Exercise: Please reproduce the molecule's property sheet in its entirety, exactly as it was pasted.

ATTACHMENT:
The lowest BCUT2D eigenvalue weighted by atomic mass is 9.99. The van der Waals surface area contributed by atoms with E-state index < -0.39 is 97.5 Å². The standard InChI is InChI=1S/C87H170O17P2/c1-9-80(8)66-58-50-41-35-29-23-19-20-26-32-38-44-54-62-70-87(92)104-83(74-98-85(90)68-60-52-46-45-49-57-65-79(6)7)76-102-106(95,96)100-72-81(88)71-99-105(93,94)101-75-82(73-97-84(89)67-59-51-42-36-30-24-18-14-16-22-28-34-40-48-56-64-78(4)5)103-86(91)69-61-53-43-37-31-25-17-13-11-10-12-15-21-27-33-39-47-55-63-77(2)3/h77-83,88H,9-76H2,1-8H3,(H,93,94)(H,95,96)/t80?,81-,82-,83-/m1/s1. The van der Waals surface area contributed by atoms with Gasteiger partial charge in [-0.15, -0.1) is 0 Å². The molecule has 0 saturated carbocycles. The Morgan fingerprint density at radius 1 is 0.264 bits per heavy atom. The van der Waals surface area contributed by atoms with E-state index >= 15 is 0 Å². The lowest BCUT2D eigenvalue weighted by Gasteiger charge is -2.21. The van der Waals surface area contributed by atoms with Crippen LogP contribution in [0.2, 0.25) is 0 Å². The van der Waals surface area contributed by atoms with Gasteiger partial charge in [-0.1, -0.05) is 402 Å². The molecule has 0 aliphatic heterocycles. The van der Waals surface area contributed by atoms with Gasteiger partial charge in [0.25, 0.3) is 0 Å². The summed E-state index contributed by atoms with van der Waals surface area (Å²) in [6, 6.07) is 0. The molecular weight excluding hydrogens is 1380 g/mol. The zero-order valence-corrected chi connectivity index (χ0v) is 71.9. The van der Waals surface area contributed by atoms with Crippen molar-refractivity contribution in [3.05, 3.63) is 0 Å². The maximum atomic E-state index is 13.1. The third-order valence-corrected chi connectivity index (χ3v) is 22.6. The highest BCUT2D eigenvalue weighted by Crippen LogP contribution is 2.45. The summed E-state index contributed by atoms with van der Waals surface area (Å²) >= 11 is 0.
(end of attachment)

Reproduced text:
The lowest BCUT2D eigenvalue weighted by atomic mass is 9.99. The van der Waals surface area contributed by atoms with E-state index < -0.39 is 97.5 Å². The standard InChI is InChI=1S/C87H170O17P2/c1-9-80(8)66-58-50-41-35-29-23-19-20-26-32-38-44-54-62-70-87(92)104-83(74-98-85(90)68-60-52-46-45-49-57-65-79(6)7)76-102-106(95,96)100-72-81(88)71-99-105(93,94)101-75-82(73-97-84(89)67-59-51-42-36-30-24-18-14-16-22-28-34-40-48-56-64-78(4)5)103-86(91)69-61-53-43-37-31-25-17-13-11-10-12-15-21-27-33-39-47-55-63-77(2)3/h77-83,88H,9-76H2,1-8H3,(H,93,94)(H,95,96)/t80?,81-,82-,83-/m1/s1. The van der Waals surface area contributed by atoms with Gasteiger partial charge in [-0.15, -0.1) is 0 Å². The molecule has 0 saturated carbocycles. The Morgan fingerprint density at radius 1 is 0.264 bits per heavy atom. The van der Waals surface area contributed by atoms with E-state index >= 15 is 0 Å². The lowest BCUT2D eigenvalue weighted by Gasteiger charge is -2.21. The van der Waals surface area contributed by atoms with Crippen LogP contribution in [0.2, 0.25) is 0 Å². The van der Waals surface area contributed by atoms with Gasteiger partial charge in [-0.1, -0.05) is 402 Å². The molecule has 0 aliphatic heterocycles. The van der Waals surface area contributed by atoms with Gasteiger partial charge in [0.25, 0.3) is 0 Å². The summed E-state index contributed by atoms with van der Waals surface area (Å²) in [6, 6.07) is 0. The molecular weight excluding hydrogens is 1380 g/mol. The zero-order valence-corrected chi connectivity index (χ0v) is 71.9. The van der Waals surface area contributed by atoms with Crippen molar-refractivity contribution in [3.05, 3.63) is 0 Å². The maximum atomic E-state index is 13.1. The third-order valence-corrected chi connectivity index (χ3v) is 22.6. The highest BCUT2D eigenvalue weighted by Crippen LogP contribution is 2.45. The summed E-state index contributed by atoms with van der Waals surface area (Å²) >= 11 is 0.